NCR’s FDI inflow more than double drawn by Mumbai-based firms

Written by Anil Sasi | New Delhi | Published:March 28, 2016 1:08 am

WITH NET foreign direct investment during the first ten months of this fiscal already the second highest ever and headed for a new record, Delhi and its adjoining satellite townships seem to have anchored much of this inflow during this period.

According to details of FDI equity inflows based on RBI’s regional office-wise compilations, investments into companies based in the National Capital Region (NCR), including Noida in UP and the Gurgaon-Manesar belt in Haryana, accounted for over a third of the $29.44 billion that came in during April-December — over double the amount that Mumbai-based firms drew.

Last fiscal, the NCR accounted for less than a fourth of total inflows and investments into this region were marginally higher than those reported by Mumbai-based firms. FDI equity inflow data is not maintained on a state-wise basis and hence the RBI regional office-wise compilation provides the best measure of where the funds are potentially headed.

Besides, the investment inflows recorded for a particular regional office of RBI may cover more than one state and there is the possibility that a company may report transactions where its head office is situated, irrespective where the fund was utilised.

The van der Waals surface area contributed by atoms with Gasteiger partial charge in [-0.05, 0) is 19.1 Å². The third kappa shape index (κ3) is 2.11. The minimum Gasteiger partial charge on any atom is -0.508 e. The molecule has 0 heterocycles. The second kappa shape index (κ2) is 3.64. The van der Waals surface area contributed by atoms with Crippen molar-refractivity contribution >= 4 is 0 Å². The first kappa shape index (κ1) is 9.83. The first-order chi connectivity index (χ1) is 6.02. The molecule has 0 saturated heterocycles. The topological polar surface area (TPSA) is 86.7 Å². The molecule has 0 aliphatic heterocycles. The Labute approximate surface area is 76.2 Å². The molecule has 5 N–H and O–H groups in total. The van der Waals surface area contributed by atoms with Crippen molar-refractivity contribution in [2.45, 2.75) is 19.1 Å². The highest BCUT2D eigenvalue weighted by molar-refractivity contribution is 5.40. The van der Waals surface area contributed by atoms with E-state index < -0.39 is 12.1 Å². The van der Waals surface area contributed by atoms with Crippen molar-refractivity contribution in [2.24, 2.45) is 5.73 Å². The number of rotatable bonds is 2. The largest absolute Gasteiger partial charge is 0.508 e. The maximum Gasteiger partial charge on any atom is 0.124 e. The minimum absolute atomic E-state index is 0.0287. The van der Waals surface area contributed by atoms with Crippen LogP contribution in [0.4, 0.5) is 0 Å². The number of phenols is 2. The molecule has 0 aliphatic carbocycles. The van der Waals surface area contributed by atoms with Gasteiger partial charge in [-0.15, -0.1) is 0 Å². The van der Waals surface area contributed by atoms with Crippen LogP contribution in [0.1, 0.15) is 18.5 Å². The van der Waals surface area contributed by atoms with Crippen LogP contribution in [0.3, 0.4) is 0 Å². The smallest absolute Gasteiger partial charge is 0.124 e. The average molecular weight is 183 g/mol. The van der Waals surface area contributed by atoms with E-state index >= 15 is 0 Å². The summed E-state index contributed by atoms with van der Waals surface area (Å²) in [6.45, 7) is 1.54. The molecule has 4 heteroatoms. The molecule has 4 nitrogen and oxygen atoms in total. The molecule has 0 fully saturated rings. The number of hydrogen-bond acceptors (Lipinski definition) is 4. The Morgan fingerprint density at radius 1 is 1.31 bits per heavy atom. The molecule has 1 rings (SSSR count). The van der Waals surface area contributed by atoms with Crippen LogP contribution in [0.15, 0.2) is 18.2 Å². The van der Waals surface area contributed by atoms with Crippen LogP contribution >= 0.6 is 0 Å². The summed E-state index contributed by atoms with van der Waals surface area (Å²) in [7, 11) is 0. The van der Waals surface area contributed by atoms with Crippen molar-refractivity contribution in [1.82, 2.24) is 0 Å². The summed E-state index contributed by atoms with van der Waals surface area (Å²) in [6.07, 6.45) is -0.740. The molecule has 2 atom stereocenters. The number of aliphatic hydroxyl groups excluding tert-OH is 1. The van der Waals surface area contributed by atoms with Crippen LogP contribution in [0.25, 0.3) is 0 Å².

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The FDI equity inflow data for the current fiscal shows that there has been a sharp drop in the foreign investment flows reported by Hyderabad, Kochi, Kanpur and Jaipur. Bengaluru has been steady while Chennai and Kolkata were up in terms of inflows this fiscal.

Overall, the FDI inflows during the ten months of this fiscal are just a shade lower than the $30.93 billion that came in during the entire 12 months of 2014-15. The strong inflows have been attributed by the Centre to two main factors — an uptick in investment sentiment after the launch of ‘Make in India’ initiative in September 2014, alongside the expansion of the existing Free Trade Agreement (FTA) with ASEAN countries to include “service” and “investment”.

The expanded ASEAN agreement — covering Brunei, Cambodia, Indonesia, Laos, Malaysia, Myanmar, Philippines, Singapore, Thailand and Vietnam — was signed in November 2014 and came into effect from July 1, 2015. “The Make in India initiative and its outreach to all investors has resulted in a growth of 36 per cent in FDI equity inflow over a time span of 15 months since the initiative was launched,” said an official.

Of the $45.68 billion worth of investments estimated to have come into India between October 2014 and December 2015 from across 106 destinations, three of the five top investment hubs are from countries that are tax havens. During this period, the highest inflows into India have come in from Singapore ($15.29 billion), followed by Mauritius ($10.914 billion), the US ($4.14 billion), the Netherlands ($3.60 billion) and Japan ($2.23 billion).

During April-December this fiscal, over 90 per cent of the total foreign direct investment received came in through the automatic route, with less than 10 per cent coming in through the approval route.

According to the Department of Industrial Policy and Promotion, FDI equity inflow received through automatic route and approval route during the current financial year (up to December 2015) was 90.24 per cent and 9.76 per cent, respectively.

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